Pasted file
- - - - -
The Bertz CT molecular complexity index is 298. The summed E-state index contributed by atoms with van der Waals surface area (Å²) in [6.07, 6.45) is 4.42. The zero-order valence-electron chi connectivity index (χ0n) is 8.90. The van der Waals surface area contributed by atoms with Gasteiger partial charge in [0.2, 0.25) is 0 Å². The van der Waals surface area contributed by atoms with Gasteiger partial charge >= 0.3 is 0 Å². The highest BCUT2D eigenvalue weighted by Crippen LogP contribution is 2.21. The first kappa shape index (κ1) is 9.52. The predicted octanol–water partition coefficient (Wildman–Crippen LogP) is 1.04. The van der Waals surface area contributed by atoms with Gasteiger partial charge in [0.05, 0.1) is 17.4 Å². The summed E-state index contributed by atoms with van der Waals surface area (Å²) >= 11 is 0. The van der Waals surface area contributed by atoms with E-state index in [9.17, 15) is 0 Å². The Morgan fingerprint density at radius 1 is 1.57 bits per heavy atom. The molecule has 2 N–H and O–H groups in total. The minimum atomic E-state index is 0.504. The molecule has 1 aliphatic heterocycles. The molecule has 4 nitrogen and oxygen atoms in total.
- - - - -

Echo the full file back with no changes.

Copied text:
The Bertz CT molecular complexity index is 298. The summed E-state index contributed by atoms with van der Waals surface area (Å²) in [6.07, 6.45) is 4.42. The zero-order valence-electron chi connectivity index (χ0n) is 8.90. The van der Waals surface area contributed by atoms with Gasteiger partial charge in [0.2, 0.25) is 0 Å². The van der Waals surface area contributed by atoms with Gasteiger partial charge >= 0.3 is 0 Å². The highest BCUT2D eigenvalue weighted by Crippen LogP contribution is 2.21. The first kappa shape index (κ1) is 9.52. The predicted octanol–water partition coefficient (Wildman–Crippen LogP) is 1.04. The van der Waals surface area contributed by atoms with Gasteiger partial charge in [0.05, 0.1) is 17.4 Å². The summed E-state index contributed by atoms with van der Waals surface area (Å²) >= 11 is 0. The van der Waals surface area contributed by atoms with E-state index in [9.17, 15) is 0 Å². The Morgan fingerprint density at radius 1 is 1.57 bits per heavy atom. The molecule has 2 N–H and O–H groups in total. The minimum atomic E-state index is 0.504. The molecule has 1 aliphatic heterocycles. The molecule has 4 nitrogen and oxygen atoms in total.